Taming the elephant: Stop & Focus
Meditation has become a big part of my life. I thought I’d share some thoughts on what that means…
I think it mostly started from when I was a teenager. Teenage rebelliousness against the environment I lived in in Mexico City led me towards the esoteric. Somewhere towards the end of High School I discovered that a few of my friends’ mothers were really into yoga and Indian mysticism. I ended up going to an ashram in Mexico and learning how to meditate. I only vaguely remember the building but it was a pink conference room with rows of black metal chairs with pink fabric. I was taught to use a mantra, focus on my breath and I was sent on my way back home.
For years afterwards I kept following my curiosity across various forms of mysticism. This led me to various ashrams in college, communal living, various Buddhism courses at Stanford, a trip to Tibet, visiting Indian meditation retreats and various trips to Japan where wandering the temples of Kyoto became one of my favorite things in the world.
Amidst all this, one day stood out - while reading a book on Tibetan Buddhism at a coffee shop in San Francisco I somehow had a moment of samadhi - everything was crystal clear and I was hyper aware. It was an incredible moment I can still recall to this day. I’ve only had this feeling once or twice since… Over time these feelings faded and I struggled to get them back.
Decades passed and I kept meditating, albeit irregularly - 30 minutes here and there. Setting goals to meditate every day but rarely sticking to them.
This year was the first where this all started to change for me. The main breakthrough came from the work of Thich Nhat Hanh (“You are Here”). He can describes it all better than I ever could, and I recommend you read his books if any of this sounds interesting to you, but I thought I’d explain what some of the main insights for me where that really clicked.
The main notion I’ve started to understand is that one should be mindful at all times. He calls it de-compartamentalization - there is not “time to meditate” where you are mindful and “time to not meditate” where you’re not - mindfulness is a thing that can happen at every moment.
I’d read things like this in the past, nodded agreeably and moved on. But I now understand what I missing. Christian mystics called it “a life of continuous prayer” and it turns out that you can find similar references to it in mystics from every religion for thousands of years. It’s achievable for everyone and there are specific techniques handed down for thousands of year to help one do so…
The main insight is that mindfulness and being present are about anchoring the mind. Sitting meditation focused on the breath is one of many techniques that can help do this but there are many others that are equally powerful.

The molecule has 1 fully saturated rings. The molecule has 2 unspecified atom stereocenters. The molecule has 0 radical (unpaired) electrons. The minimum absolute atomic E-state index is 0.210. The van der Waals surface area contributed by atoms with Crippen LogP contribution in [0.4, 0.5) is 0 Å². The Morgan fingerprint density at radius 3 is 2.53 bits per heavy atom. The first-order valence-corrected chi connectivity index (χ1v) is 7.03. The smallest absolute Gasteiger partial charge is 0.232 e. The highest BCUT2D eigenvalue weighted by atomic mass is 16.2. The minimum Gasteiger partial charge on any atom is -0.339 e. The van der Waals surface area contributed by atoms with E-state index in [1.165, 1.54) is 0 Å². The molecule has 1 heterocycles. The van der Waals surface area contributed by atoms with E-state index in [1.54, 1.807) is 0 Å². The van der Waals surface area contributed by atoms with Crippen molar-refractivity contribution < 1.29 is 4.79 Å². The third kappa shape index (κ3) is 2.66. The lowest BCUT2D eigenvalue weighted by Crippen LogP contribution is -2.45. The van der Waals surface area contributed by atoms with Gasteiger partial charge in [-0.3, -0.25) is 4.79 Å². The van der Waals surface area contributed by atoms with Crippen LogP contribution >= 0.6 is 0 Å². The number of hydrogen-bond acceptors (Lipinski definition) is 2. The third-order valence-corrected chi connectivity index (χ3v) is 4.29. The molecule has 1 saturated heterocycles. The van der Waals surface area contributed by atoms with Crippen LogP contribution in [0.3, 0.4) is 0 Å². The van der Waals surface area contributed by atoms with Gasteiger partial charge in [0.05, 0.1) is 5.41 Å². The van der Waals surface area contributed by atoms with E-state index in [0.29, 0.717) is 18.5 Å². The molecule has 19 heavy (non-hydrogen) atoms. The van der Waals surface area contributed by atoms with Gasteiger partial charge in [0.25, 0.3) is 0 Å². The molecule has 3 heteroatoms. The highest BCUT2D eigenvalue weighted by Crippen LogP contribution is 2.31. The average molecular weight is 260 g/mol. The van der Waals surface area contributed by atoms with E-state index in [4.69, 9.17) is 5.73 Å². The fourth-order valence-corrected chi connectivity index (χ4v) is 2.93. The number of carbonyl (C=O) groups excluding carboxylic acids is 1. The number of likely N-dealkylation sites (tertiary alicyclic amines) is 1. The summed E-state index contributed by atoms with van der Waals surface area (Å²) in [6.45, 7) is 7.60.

To quote Jan Chozen Bays in “How to Train an Elephant”:
“The Buddha spoke of taming the mind. He said it was like taming a wild forest elephant. Just as an untamed elephant can do damage, trampling crops and injuring people, so the untamed, capricious mind can cause harm to us and those around us… Mindfulness is a potent tool for training the mind, allowing us to access and use the mind’s true potential for insight, kindness, and creativity.
“The Buddha pointed out that when a wild elephant is first captured and led out of the jungle, it has to be tethered to a stake.** In the case of our mind, that stake takes the form of whatever we attend to in our mindfulness practice - for example, the breath, a mouthful of food, or our posture. We anchored the mind by returning it over and over to one thing. This calms the mind and rids it of distractions.”
It’s this insight that I didn’t really understand. I was so focused on “meditation” as this thing which I did and did not do, that I missed the key insight. Mindfulness is a practice that can be done always. The breath is the main tools (it’s with you always, is connected to your body, and more) but it’s just one of many - “dharma gates are boundless.” Putting away dishes, washing your hands, eating, talking, walking, making coffee… these are all opportunities for being present and truly seeing life.
Not doing this creates forgetfulness. To quote Thich Nhat Hanh:
“Forgetfulness is the opposite [of mindfulness]. We drink a cup of tea, but we not know we are drinking a cup of tea. We sit with the person we love, but we don’t know that she is there. We walk, but we are not really walking. We are someplace else, thinking about the past or the future. _The horse of our habit energy is carrying us along, and we are its captive. We need to stop our horse and reclaim our liberty. We need to shine the light of mindfulness on everything we do, so the darkness of forgetfulness will disappear. The first function of meditation - shamatha - is to stop.”
Take a breath and try to be here with whatever it is you are doing right now. And when you forget, anchor again… and again.